The moment has come. With Tuesday’s release of the paperback of Amanda Cadabra and the Rise of Sunken Madley, Book 4 in the series and the free days for Book 2 almost upon us, here is a new video made for you in the past few days.
It takes days. First, you need a good quality microphone, and I use the Rode NT, which I can plug into my computer. Some people have more sophisticated setups, but this does the job. Next, you need headphones so you can hear yourself read and also pick up on any interference or background noise that you don’t want. Next, I make sure I have ‘the script’: sometimes a printout, sometimes an ebook version. It helps to sit comfortably and to position yourself the optimum distance from the mic, which is about 6 inches. I use a floor stand for this.
What about background noise?
Without studio conditions, sound echoes off any hard surface: walls, furniture, doors, technology. So I use a foam filter, the shape of half a large tube that sits behind the mic. Next, I plug in the mic and make sure that the program I use and the computer recognise that that is how the sound is going to come in. Also, I set the recording to playback through the laptop or desktop speakers, depending on which I’m using.
If the ‘one, two, three, four, testing, Mary had a little lamb’, and the silence in between is ‘clean’ and clear then, there is a followup step: turn off all appliances that create background noise. That’s the tech set up.
So I can just go ahead and read and record now, right? Not quite. The enemy of voiceovers is mouth clicks. Those are extra noises your tongue makes releasing contact with it’s surrounding walls, floor and roof, so to speak. You want just the right amount of moisture around. How do you achieve this? The night before I make sure I have plenty of water to drink and the next morning too. I have tea or water handy and take sips every few sentences.
What if any get through regardless? Most can be edited out, but it’s time-consuming. I usually make two or three recordings of the whole chapter so that I can cut and paste from whichever one is the ‘cleanest’.
How long does each chapter take to record?
On average, 15 minutes to read. It can take longer. If you stumble over words, misread the script, hear your mouth clicking away, or neighbour slams a door, a car revs outside, a plane makes a low flyover, a helicopter passes … you get the idea. Then you have to stop, wait if necessary and re-read the sentence or phrase.
That’s just the recording. Next comes the editing. It’s a long and painstaking process to get the very best version possible. Additionally, it might sound too nasal or tinny, and that is adjusted using the graphic equaliser that comes with the program I use. I listen through both headphones and the computer speakers to check the quality.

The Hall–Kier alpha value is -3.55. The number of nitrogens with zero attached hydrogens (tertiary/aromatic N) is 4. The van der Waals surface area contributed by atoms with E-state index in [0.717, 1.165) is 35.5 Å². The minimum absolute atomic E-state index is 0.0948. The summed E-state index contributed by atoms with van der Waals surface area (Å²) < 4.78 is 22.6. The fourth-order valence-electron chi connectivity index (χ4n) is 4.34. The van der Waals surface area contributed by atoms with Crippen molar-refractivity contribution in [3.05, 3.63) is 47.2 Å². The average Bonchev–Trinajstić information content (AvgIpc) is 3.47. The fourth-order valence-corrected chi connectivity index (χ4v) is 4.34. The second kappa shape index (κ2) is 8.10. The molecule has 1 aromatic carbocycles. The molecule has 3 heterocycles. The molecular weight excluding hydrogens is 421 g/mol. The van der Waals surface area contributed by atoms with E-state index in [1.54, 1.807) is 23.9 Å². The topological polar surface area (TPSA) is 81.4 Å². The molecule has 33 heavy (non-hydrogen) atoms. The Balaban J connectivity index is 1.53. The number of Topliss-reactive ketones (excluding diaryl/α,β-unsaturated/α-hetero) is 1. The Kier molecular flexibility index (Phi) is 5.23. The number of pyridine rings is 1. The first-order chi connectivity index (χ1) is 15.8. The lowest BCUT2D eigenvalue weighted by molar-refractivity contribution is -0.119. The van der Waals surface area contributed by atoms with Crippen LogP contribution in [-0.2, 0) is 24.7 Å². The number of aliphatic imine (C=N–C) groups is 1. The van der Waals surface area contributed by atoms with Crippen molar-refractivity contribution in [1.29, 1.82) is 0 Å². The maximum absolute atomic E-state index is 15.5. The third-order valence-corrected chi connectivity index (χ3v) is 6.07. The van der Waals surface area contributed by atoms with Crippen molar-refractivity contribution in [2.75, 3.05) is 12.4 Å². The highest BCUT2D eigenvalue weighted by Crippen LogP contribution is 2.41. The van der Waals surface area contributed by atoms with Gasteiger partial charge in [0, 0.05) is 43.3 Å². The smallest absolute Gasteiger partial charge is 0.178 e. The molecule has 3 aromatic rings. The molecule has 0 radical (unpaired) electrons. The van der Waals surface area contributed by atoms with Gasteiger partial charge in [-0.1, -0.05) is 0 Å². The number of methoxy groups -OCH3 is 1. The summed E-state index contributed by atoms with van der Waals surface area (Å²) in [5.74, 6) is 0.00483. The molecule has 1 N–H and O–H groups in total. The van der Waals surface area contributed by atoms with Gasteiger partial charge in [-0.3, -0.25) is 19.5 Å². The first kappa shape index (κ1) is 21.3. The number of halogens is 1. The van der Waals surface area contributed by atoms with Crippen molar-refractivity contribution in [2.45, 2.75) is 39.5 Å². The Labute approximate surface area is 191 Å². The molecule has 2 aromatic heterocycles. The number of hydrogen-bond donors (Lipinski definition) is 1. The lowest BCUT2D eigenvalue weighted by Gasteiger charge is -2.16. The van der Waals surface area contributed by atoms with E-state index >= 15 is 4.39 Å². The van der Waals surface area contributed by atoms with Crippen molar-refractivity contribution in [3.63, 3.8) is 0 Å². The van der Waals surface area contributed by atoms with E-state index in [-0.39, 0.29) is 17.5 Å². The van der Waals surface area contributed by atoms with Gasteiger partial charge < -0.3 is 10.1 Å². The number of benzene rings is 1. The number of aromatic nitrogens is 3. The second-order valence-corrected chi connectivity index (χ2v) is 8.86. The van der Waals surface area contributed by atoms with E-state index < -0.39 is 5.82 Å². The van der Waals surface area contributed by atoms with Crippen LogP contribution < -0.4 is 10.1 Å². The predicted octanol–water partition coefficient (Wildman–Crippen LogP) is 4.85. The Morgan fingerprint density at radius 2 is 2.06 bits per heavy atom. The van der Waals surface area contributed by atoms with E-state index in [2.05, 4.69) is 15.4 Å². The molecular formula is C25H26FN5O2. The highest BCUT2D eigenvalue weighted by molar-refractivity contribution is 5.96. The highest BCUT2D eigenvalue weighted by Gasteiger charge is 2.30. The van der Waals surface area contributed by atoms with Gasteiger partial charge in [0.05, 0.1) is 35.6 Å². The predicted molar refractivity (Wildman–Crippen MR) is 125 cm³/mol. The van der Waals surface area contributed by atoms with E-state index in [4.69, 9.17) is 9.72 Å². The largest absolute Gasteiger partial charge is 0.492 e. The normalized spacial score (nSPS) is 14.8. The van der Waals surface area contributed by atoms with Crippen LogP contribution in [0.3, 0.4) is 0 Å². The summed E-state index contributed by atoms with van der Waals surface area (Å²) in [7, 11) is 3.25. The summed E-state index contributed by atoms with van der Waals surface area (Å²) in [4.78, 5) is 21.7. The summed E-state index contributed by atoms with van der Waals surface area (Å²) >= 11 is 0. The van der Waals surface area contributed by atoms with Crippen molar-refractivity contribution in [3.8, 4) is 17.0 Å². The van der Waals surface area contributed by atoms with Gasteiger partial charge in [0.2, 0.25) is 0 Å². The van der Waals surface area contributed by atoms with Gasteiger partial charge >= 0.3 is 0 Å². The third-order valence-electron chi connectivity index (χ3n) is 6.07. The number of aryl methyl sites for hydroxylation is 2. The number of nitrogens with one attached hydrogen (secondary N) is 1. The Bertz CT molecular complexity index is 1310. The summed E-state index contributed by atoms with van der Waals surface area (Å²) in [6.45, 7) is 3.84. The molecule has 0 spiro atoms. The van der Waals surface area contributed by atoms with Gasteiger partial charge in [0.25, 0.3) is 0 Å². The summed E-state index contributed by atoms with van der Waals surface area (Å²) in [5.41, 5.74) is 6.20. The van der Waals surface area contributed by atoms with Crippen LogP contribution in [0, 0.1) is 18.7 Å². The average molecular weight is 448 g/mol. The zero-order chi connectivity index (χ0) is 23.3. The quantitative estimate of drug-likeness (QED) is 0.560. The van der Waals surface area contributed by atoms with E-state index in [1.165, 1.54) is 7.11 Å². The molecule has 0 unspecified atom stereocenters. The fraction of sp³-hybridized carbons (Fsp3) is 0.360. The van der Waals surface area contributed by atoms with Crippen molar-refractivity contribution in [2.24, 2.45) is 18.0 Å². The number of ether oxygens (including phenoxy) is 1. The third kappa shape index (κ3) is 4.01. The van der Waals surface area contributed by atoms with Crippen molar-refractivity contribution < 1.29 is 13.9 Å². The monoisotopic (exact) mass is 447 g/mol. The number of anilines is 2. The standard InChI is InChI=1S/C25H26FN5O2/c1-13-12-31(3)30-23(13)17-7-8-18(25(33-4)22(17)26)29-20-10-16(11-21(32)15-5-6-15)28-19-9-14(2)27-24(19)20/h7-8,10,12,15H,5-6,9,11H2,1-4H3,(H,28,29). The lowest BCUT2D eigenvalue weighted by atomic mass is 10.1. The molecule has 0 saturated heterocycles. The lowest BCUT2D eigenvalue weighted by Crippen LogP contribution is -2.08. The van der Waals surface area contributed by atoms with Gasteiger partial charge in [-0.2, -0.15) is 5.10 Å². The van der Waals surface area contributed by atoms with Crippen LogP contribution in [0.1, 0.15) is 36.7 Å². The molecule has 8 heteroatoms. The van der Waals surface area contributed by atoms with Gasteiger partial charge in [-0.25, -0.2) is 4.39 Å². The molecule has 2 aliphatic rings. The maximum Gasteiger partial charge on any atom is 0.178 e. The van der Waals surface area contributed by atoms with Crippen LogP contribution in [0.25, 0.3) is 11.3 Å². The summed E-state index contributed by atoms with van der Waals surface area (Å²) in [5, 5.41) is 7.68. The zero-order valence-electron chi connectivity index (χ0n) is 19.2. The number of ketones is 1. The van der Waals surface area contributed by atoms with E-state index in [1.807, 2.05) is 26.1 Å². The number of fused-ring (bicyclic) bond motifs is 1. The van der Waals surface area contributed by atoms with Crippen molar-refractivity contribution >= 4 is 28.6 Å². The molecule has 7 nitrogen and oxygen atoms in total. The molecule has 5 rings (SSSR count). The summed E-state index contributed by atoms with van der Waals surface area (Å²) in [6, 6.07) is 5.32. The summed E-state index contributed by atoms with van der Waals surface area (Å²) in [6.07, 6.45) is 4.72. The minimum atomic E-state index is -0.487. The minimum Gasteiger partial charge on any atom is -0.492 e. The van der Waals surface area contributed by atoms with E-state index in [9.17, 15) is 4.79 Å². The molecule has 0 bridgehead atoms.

Now the recording of the chapter is settled. What next? I add the introductory music that plays at the end too. This time, in a first-ever, I added some sound effects to signify the scene changes.
While you listen?
All done now? Not yet. I think it enhances your, the reader’s, experience if you have some visuals. This means gathering stills and clips. The still photographs need to be edited so that they are video screen shape. As all of the Amanda Cadabra books involve a trip to the past, one or two may need to be turned into a black and white or sepia version. As they are prepared the video is assembled, the audio track is added, and the stills and clips are synchronised with the text. Credits are added at the end.
Now it’s ready. Time to prepare this letter to you and announce its release. Just click on the screen above to be transported to Sunken Madley, Amanda Cadabra and The Cellar of Secrets. You’ll have 72 hours to download the book, free from Amazon from Tuesday to Thursday, 29th to 31st October. Both Book 2 and Book 4 will unite in a doubt cover reveal before then right here. Yes, Book 2 is getting a makeover!
Call a doctor or search for clues? Amanda Cadabra took the few vital seconds to make the decision.
But then, she had never been impulsive.
‘Mrs Cadabra, with the best will in the world from you and your husband, your granddaughter could not have had a normal childhood.’
In response, the lady seated with regal posture on the chintz sofa, inhaled, and raised an eyebrow, rendering her larger violet eye even more magnified than usual. Her piercing glare demanded an explanation. Detective Sergeant Thomas Trelawney of the Devon and Cornwall Police was not easily intimidated, as Vic ‘The Headbanger’ Hardy could have told anyone brave enough to have asked him.
However, on this, his first visit, to 26 Orchard Row, Sunken Madley, Trelawney needed to make some kind of connection with Senara, Perran, and their beloved granddaughter and adoptee Amanda. These three were, after all, the only witnesses to the day of the incident, 28 years ago, that he was here to continue investigating.